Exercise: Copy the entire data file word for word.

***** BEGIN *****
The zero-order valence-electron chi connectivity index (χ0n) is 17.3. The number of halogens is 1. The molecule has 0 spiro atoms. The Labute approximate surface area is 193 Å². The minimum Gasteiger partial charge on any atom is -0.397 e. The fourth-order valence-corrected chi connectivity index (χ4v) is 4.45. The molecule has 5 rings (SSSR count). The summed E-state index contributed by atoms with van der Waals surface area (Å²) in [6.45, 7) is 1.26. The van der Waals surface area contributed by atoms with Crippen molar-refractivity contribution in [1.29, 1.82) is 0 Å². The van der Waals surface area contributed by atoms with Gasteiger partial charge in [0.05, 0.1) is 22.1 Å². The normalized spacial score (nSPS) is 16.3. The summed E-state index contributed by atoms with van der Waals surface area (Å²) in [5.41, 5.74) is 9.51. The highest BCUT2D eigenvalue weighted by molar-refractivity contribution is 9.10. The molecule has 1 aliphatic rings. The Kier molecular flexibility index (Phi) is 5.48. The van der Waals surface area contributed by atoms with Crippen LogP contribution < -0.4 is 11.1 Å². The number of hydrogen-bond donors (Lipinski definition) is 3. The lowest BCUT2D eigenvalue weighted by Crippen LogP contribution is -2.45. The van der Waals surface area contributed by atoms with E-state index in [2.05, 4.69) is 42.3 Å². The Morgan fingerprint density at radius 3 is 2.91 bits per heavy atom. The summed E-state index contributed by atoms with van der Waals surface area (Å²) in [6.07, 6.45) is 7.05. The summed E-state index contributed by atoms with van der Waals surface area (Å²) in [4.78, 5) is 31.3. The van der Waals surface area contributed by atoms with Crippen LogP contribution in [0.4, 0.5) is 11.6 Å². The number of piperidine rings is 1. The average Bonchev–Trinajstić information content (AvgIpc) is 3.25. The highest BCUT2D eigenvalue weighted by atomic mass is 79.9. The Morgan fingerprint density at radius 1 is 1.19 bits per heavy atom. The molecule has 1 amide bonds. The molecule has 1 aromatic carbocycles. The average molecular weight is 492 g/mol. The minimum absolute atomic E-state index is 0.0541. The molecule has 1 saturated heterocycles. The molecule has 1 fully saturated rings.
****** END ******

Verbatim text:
The zero-order valence-electron chi connectivity index (χ0n) is 17.3. The number of halogens is 1. The molecule has 0 spiro atoms. The Labute approximate surface area is 193 Å². The minimum Gasteiger partial charge on any atom is -0.397 e. The fourth-order valence-corrected chi connectivity index (χ4v) is 4.45. The molecule has 5 rings (SSSR count). The summed E-state index contributed by atoms with van der Waals surface area (Å²) in [6.45, 7) is 1.26. The van der Waals surface area contributed by atoms with Crippen molar-refractivity contribution in [1.29, 1.82) is 0 Å². The van der Waals surface area contributed by atoms with Gasteiger partial charge in [0.05, 0.1) is 22.1 Å². The normalized spacial score (nSPS) is 16.3. The summed E-state index contributed by atoms with van der Waals surface area (Å²) in [5.41, 5.74) is 9.51. The highest BCUT2D eigenvalue weighted by molar-refractivity contribution is 9.10. The molecule has 1 aliphatic rings. The Kier molecular flexibility index (Phi) is 5.48. The van der Waals surface area contributed by atoms with Crippen LogP contribution < -0.4 is 11.1 Å². The number of hydrogen-bond donors (Lipinski definition) is 3. The lowest BCUT2D eigenvalue weighted by Crippen LogP contribution is -2.45. The van der Waals surface area contributed by atoms with E-state index in [2.05, 4.69) is 42.3 Å². The Morgan fingerprint density at radius 3 is 2.91 bits per heavy atom. The summed E-state index contributed by atoms with van der Waals surface area (Å²) in [6.07, 6.45) is 7.05. The summed E-state index contributed by atoms with van der Waals surface area (Å²) in [4.78, 5) is 31.3. The van der Waals surface area contributed by atoms with Crippen LogP contribution in [0.4, 0.5) is 11.6 Å². The number of piperidine rings is 1. The average Bonchev–Trinajstić information content (AvgIpc) is 3.25. The highest BCUT2D eigenvalue weighted by atomic mass is 79.9. The Morgan fingerprint density at radius 1 is 1.19 bits per heavy atom. The molecule has 1 amide bonds. The molecule has 1 aromatic carbocycles. The average molecular weight is 492 g/mol. The minimum absolute atomic E-state index is 0.0541. The molecule has 1 saturated heterocycles. The molecule has 1 fully saturated rings.